In 1988, Professor John Boys set up a magnetic field that transferred an electric charge across two points without the need for hard wiring. The commercial implications were obvious, though the timetables were not. Later he was joined by Associate Professors Grant Covic and Udaya Madawala and eight of their students in developing what is now called HalolPT technology.
Some 23 years later, the technology is so far advanced that it can recharge an electric car battery from more than twice the distance sought by car makers. Drivers will park over a plate and return to a totally recharged battery. The system even sends the driver a message when the charging is complete.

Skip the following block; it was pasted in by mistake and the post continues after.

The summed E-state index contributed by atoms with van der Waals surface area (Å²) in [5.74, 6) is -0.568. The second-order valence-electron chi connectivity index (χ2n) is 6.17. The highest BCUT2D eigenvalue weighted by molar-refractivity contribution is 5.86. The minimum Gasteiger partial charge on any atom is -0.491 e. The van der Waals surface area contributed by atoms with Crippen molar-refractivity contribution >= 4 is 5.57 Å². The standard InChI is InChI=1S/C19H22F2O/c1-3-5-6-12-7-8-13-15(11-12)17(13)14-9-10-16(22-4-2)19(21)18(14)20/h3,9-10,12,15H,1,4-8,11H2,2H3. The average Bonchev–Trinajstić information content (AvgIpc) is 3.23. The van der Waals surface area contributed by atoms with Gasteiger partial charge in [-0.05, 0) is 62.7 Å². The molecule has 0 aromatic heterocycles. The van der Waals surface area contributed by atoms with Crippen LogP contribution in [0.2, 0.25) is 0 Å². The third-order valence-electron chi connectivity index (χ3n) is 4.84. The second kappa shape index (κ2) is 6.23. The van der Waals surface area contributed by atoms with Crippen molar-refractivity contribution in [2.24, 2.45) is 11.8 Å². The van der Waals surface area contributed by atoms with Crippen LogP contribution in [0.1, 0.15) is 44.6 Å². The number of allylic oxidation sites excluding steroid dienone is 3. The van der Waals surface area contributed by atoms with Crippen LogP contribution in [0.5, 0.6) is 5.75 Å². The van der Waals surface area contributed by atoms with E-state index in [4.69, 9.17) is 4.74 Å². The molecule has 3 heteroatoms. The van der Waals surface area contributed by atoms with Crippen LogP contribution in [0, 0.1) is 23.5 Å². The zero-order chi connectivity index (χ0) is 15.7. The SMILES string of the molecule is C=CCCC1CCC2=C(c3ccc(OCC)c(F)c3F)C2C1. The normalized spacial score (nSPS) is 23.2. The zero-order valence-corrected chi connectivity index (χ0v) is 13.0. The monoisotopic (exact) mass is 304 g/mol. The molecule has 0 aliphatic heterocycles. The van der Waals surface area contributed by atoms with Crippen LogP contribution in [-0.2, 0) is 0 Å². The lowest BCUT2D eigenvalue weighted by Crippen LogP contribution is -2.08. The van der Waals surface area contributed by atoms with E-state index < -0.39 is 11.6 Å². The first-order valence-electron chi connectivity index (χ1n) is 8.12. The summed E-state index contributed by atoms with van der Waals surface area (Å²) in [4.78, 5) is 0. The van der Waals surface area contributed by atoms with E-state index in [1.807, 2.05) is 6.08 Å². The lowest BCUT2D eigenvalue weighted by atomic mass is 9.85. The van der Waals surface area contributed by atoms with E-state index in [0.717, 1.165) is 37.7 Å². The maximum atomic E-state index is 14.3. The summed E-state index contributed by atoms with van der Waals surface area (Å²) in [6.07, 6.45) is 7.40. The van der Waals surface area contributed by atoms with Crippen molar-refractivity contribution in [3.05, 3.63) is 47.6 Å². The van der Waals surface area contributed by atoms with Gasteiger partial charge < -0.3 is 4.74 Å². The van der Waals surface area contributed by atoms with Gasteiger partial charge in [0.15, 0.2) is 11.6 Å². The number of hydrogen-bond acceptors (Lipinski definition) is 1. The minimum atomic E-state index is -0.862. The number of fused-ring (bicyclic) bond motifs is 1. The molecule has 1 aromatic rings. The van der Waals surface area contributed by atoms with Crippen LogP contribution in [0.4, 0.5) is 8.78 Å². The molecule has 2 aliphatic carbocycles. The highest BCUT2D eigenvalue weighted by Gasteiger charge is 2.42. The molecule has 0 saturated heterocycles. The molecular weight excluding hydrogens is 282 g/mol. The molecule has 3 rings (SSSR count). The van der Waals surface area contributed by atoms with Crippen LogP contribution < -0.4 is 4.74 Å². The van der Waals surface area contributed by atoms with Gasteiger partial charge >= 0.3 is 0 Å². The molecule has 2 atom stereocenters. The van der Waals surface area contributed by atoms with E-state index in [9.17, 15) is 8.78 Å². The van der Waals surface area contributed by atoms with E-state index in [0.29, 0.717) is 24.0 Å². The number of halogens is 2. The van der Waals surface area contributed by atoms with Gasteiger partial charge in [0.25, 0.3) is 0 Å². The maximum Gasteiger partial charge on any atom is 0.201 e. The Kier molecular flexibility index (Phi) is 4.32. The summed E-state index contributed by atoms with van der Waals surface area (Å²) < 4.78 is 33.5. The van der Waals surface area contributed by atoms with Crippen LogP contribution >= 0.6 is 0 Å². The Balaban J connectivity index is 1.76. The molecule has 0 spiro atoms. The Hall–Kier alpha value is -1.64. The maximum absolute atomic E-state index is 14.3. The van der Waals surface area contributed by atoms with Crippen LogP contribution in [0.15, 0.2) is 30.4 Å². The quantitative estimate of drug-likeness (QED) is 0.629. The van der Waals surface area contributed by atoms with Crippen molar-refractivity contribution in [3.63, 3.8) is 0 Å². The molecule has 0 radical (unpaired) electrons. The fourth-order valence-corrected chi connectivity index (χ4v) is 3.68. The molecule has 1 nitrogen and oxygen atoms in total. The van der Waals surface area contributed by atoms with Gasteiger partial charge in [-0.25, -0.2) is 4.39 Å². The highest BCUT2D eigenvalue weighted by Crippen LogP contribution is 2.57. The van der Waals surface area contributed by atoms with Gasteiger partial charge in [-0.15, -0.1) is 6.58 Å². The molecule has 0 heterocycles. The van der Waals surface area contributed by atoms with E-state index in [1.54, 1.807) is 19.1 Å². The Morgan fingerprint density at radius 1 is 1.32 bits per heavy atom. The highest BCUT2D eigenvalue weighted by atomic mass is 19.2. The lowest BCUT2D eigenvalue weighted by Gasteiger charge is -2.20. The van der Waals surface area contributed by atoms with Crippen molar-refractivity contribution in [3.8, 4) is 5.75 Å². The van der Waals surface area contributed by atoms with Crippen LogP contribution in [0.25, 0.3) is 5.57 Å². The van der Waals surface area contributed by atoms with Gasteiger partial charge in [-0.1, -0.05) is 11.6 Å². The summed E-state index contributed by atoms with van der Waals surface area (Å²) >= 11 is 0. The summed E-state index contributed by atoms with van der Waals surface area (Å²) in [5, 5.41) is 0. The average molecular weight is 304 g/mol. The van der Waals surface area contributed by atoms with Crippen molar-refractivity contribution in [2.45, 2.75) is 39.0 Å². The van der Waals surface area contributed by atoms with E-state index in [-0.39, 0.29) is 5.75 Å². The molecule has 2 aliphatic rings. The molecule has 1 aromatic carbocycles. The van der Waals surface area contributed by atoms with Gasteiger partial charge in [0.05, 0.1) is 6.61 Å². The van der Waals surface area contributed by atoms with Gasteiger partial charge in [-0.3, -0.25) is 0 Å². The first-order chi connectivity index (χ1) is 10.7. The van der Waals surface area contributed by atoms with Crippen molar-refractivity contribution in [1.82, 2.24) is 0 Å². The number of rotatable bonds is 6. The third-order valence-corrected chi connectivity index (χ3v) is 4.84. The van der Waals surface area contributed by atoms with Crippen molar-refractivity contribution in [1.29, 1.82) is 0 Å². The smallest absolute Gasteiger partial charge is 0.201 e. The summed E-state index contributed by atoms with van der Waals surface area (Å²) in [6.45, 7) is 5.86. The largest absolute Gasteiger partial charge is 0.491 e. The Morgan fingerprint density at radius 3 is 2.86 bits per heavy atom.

The task to sell the system to the car makers has been taken on by Qualcomm, which paid $70M for the opportunity and the IP. Unfortunately for Qualcomm, the world has one less electric car maker as last week once promising Aptera decided to shutter its doors.